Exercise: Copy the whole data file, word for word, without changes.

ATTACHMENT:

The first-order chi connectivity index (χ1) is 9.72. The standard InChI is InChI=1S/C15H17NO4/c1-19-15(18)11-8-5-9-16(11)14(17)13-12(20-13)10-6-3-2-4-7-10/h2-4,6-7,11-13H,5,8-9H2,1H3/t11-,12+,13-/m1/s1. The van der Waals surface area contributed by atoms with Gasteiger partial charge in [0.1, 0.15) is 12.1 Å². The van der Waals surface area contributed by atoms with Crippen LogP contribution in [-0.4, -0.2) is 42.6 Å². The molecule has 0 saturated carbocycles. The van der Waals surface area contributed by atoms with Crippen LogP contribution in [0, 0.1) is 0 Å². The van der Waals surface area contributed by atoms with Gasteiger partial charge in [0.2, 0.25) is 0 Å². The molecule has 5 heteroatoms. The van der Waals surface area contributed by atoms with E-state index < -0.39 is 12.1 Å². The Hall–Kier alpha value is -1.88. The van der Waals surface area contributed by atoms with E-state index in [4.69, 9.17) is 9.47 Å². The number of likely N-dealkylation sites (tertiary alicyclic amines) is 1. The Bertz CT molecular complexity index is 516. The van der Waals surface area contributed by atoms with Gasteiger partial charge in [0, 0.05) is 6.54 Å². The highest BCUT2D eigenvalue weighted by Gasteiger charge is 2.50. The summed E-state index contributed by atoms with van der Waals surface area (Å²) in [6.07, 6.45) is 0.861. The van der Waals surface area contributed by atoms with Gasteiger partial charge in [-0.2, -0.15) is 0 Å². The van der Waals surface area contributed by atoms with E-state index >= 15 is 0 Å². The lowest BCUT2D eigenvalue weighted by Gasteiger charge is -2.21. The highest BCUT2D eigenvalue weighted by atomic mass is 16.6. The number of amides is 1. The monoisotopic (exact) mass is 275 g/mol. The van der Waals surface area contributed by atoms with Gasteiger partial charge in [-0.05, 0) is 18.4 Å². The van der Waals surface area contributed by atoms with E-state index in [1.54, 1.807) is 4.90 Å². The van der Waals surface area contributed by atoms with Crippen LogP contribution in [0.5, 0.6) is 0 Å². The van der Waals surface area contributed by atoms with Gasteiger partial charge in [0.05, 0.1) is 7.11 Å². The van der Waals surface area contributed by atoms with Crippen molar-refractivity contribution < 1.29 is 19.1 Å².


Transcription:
The first-order chi connectivity index (χ1) is 9.72. The standard InChI is InChI=1S/C15H17NO4/c1-19-15(18)11-8-5-9-16(11)14(17)13-12(20-13)10-6-3-2-4-7-10/h2-4,6-7,11-13H,5,8-9H2,1H3/t11-,12+,13-/m1/s1. The van der Waals surface area contributed by atoms with Gasteiger partial charge in [0.1, 0.15) is 12.1 Å². The van der Waals surface area contributed by atoms with Crippen LogP contribution in [-0.4, -0.2) is 42.6 Å². The molecule has 0 saturated carbocycles. The van der Waals surface area contributed by atoms with Crippen LogP contribution in [0, 0.1) is 0 Å². The van der Waals surface area contributed by atoms with Gasteiger partial charge in [0.2, 0.25) is 0 Å². The molecule has 5 heteroatoms. The van der Waals surface area contributed by atoms with E-state index < -0.39 is 12.1 Å². The Hall–Kier alpha value is -1.88. The van der Waals surface area contributed by atoms with E-state index in [4.69, 9.17) is 9.47 Å². The number of likely N-dealkylation sites (tertiary alicyclic amines) is 1. The Bertz CT molecular complexity index is 516. The van der Waals surface area contributed by atoms with Gasteiger partial charge in [0, 0.05) is 6.54 Å². The highest BCUT2D eigenvalue weighted by Gasteiger charge is 2.50. The summed E-state index contributed by atoms with van der Waals surface area (Å²) in [6.07, 6.45) is 0.861. The van der Waals surface area contributed by atoms with Gasteiger partial charge in [-0.2, -0.15) is 0 Å². The van der Waals surface area contributed by atoms with E-state index >= 15 is 0 Å². The lowest BCUT2D eigenvalue weighted by Gasteiger charge is -2.21. The highest BCUT2D eigenvalue weighted by atomic mass is 16.6. The number of amides is 1. The monoisotopic (exact) mass is 275 g/mol. The van der Waals surface area contributed by atoms with Gasteiger partial charge in [-0.05, 0) is 18.4 Å². The van der Waals surface area contributed by atoms with E-state index in [1.54, 1.807) is 4.90 Å². The van der Waals surface area contributed by atoms with Crippen LogP contribution in [0.5, 0.6) is 0 Å². The van der Waals surface area contributed by atoms with Gasteiger partial charge in [0.05, 0.1) is 7.11 Å². The van der Waals surface area contributed by atoms with Crippen molar-refractivity contribution < 1.29 is 19.1 Å².